Sunday, May 27, 2018

NH Progressive Summit 2018

There's still time to sign up! See you there! 

The annual NH Progressive Summit provides space for new and veteran activists to come together and be inspired by one another as we collectively learn, train, strategize, and mobilize for the issue and electoral challenges and opportunities we face together. 

This year’s theme is “Resistance to Power.” We are a movement of ideas and action, and the last year has shown what we can achieve when we are focused and organized. We will continue to beat back the attacks on our health care and public education. We will fight for equal rights for immigrants and the LGBTQ community. We will support access to the full range of reproductive rights without stigma or shame. We will demand the clean air and water we all deserve. We will advance strong public safety laws. We will seek a local, inclusive economy that puts working families first. And we will take back our state and elections from powerful special interests and the politicians who aid them.

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Thursday, May 24, 2018

Dirty Little Secret

New Hampshire does things that other states do not. We’re the only state with a 424 member volunteer legislature. We’re the only state that funds our state park system with user fees. There’s a reason other states don’t do these things – they don’t work. 

NH is also the only state where people who have been civilly committed to the state psychiatric hospital can be transferred to the Secure Psychiatric Unit (SPU) at the state men’s prison even if they haven’t been charged or convicted of a crime. If they are considered a danger to themselves or others, they can be transferred to the men’s prison, even if they’re women. Once there, the patients intermingle with the inmates.

The state prison is home to male inmates. The SPU is part of the prison. NH is the only state in the union that imprisons people with mental illness who have committed no crime; just because there is no place else secure enough for them.

This practice began 30 years ago. It was touted at the time as a temporary solution. Thirty years ago, the mental health system dismantled by Ronald Reagan and his acolytes. Institutions were emptied, with no planning for the now de-institutionalized patients. A month before Reagan was elected, President Carter signed the Mental Health Systems Act, which proposed to continue the federal community mental health centers program, and funded federal grants. This was all trashed when Reagan took office. Meanwhile, the folks who had been institutionalized often wound up living on the street, with no supports or treatment.

In 1986, the NH Supreme Court ruled that putting people in the SPU was not a violation of their constitutional rights. It was all too easy to forget all about those folks. If there’s one thing that the legislature hates, it’s spending money. And so, the practice of putting non-criminals behind bars in the name of treatment was ignored for a couple of decades, while the legislature blithely kicked the can down the road.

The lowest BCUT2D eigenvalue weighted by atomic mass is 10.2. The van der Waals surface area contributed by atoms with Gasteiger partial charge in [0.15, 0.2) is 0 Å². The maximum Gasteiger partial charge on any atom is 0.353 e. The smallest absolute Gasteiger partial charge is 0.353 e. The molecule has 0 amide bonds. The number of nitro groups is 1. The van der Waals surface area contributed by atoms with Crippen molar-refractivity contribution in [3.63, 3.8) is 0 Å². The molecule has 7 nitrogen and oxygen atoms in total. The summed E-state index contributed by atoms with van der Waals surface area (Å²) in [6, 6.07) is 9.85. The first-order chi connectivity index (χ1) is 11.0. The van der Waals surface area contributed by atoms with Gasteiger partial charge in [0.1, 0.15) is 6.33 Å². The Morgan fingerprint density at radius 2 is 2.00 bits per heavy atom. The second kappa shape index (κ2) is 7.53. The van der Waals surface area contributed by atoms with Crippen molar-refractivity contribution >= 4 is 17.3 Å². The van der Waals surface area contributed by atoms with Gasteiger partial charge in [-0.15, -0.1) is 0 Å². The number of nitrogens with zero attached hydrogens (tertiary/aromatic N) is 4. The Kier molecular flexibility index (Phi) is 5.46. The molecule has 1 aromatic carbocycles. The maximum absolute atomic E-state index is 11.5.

In 2004, there was an audit, and in 2005 a House study committee. In 2010 there was another study committee. For some years, State Representative Renny Cushing has been filing legislation to try to end this practice, as he did again this year. A few weeks ago a story in Fosters quoted Speaker of the House Gene Chandler as saying that lawmakers weren’t familiar enough with the situation to speak about changing it. It’s only been going on for 30 years.

In that same Foster’s story Associate AG Anne Edwards claimed that patients aren’t treated like inmates at all. The patients have prison numbers, can’t use the phone, and visitors have to go through background checks. Nothing I have ever read or heard suggests that patients at SPU are not being treated like prisoners. They are locked in wire cages for “therapy sessions.”  They are civilly committed to a prison. If this were normal, if this were considered therapeutic, other states would be doing it. 

They don’t. Only NH does this. 

In Colorado, psychiatric patients in crisis can be held in a jail for 24 hours if there are no psychiatric beds available. Colorado is a big rural state, and that 24 hours began to turn into 48 hours, or more. Sheriff’s tried to have the hold time lengthened. The governor vetoed the bill. A task force was created to look at the problem, and it actually did – and that work led to change. It’s now against the law to hold anyone in a county jail for a mental health problem. A bill was passed to increase funding for community based mental health treatment. Much of the funding will come from the state’s marijuana tax.

The difference, of course, is that in Colorado there was law enforcement and legislative support for ending the barbaric practice of imprisoning the mentally ill. In NH, there is no support for change. NH is perfectly happy to continue to sweep the criminalization of the mentally ill under the rug.

It’s been our dirty little secret for a long time. Social media can be a force for good, and in the case of SPU it has been. Nancy West of, an online news site, got a grant to investigate the SPU, and has been covering it for some time. Those stories led to coverage in the mainstream NH media. A young man named Andrew Butler is currently incarcerated in the SPU, and his case is getting a lot of attention. The legislature is finally paying attention, and recently moved to require the Department of Corrections to have the SPU accredited as a behavioral prison unit.

This is not a solution; it’s a way of normalizing the practice of incarcerating the mentally ill, in the 21stcentury, in the state of New Hampshire, the seventh wealthiest state in the nation. Shame on us. 

Published as an op-ed in the May 25, 2018 edition of the Conway Daily Sun Newspaper

Edited to add this press release that the Treatment Advocacy Center sent to me. This is a snippet:

"New Hampshire's treatment of people with serious mental illnesses makes it a poster child for hypocrisy," Treatment Advocacy Center executive director John Snook added. "Instead of 'live free or die,' their credo should be 'go to prison and die'. The Governor and the Legislature need to fix this."